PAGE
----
I didn’t expect to take a month-long hiatus from blog writing. But I did! I’ve been exploring the Champlain Valley of northwestern Vermont and meeting its huge lake, interesting forest types, and cool people. American Basswood everywhere, nice large stands of Solomon’s Seal on rocky ledges, thimbleberries, gooseberries, and blackberries fruiting, different roadside weeds than I’m used to (mugwort! giant hogweed!) and a truly unbelievable amount of poison ivy. Plus foot-cutting zebra mussels in the lake. New bioregion, new hazards!
Now that I’m writing here again, I want to shift gears a little from the overall land use theme for a moment, because there’s a quite fascinating article out in the New Yorker about the increasing non-replicability of previously replicable scientific research. There are a lot of angles to take on this. For a while I was very interested in the Sociology of Science field and this seems to fit in well with that tradition of looking at the scientific world from a cultural and behavioral perspective. And I think this also points to the major amount of subjectivity in the field of psychology and mental health in general. But the trends of nonreplicability the article’s talking about apply to other fields like ecology and even particle physics. I think it’s revealing a kind of “uncertainty principle” weakness of the scientific method – splitting reality down to component parts gets you out of the chaos long enough to take measurements and gather data, but getting out of the chaos can limit the ability to understand all the other variables that can affect those measurements. Or something like that. All in all another reason why I like systems thinking.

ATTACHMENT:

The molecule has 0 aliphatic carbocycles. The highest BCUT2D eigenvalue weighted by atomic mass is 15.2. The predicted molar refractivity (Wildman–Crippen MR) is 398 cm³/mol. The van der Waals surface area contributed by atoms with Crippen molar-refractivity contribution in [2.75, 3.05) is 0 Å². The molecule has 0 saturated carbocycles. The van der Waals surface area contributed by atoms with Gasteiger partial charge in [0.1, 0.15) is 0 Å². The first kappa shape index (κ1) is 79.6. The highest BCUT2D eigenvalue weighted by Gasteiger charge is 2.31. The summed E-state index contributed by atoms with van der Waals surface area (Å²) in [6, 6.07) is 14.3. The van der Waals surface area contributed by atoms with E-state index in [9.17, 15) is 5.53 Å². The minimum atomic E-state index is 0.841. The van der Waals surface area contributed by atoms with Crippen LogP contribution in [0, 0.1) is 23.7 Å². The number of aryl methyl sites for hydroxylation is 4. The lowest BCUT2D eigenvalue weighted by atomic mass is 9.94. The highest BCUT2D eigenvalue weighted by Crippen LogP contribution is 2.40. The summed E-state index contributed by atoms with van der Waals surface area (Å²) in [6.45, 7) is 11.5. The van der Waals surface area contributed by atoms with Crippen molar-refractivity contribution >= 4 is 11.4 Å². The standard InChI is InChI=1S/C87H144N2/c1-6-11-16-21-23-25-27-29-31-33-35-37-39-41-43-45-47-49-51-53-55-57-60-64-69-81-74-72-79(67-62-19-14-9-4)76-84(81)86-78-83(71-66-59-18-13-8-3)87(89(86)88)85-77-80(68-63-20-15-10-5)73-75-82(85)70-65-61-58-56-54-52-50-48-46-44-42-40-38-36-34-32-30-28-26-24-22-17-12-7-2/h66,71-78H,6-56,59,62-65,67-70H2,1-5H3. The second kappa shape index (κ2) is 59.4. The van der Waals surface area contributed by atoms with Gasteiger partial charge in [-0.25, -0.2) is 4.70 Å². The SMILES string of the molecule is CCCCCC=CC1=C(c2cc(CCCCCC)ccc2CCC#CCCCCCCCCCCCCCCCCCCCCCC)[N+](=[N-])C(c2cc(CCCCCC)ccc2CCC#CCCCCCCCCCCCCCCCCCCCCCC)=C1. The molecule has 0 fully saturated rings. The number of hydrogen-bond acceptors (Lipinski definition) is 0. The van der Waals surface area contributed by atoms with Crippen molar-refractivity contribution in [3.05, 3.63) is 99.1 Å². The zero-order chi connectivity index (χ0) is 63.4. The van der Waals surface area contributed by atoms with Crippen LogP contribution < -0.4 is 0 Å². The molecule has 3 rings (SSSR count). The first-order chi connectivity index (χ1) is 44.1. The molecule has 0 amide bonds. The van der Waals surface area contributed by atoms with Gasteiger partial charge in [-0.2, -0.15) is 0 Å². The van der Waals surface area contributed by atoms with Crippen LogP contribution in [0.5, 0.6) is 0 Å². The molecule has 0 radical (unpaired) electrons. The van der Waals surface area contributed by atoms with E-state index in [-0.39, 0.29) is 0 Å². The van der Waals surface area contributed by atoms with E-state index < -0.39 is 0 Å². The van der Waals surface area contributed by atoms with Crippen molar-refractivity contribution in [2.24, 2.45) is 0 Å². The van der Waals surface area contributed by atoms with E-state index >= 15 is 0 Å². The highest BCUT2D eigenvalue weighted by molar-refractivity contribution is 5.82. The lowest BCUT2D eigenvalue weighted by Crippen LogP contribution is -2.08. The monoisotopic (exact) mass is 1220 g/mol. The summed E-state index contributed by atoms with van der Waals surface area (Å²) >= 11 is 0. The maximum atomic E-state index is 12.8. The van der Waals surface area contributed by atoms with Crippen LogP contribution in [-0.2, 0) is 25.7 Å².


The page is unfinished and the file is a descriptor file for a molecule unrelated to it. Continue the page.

The disturbing implication of the Crabbe study is that a lot of extraordinary scientific data are nothing but noise. The hyperactivity of those coked-up Edmonton mice wasn’t an interesting new fact—it was a meaningless outlier, a by-product of invisible variables we don’t understand. The problem, of course, is that such dramatic findings are also the most likely to get published in prestigious journals, since the data are both statistically significant and entirely unexpected. Grants get written, follow-up studies are conducted. The end result is a scientific accident that can take years to unravel.
We like to pretend that our experiments define the truth for us. But that’s often not the case. Just because an idea is true doesn’t mean it can be proved. And just because an idea can be proved doesn’t mean it’s true. When the experiments are done, we still have to choose what to believe.
Full article here. Worth a read.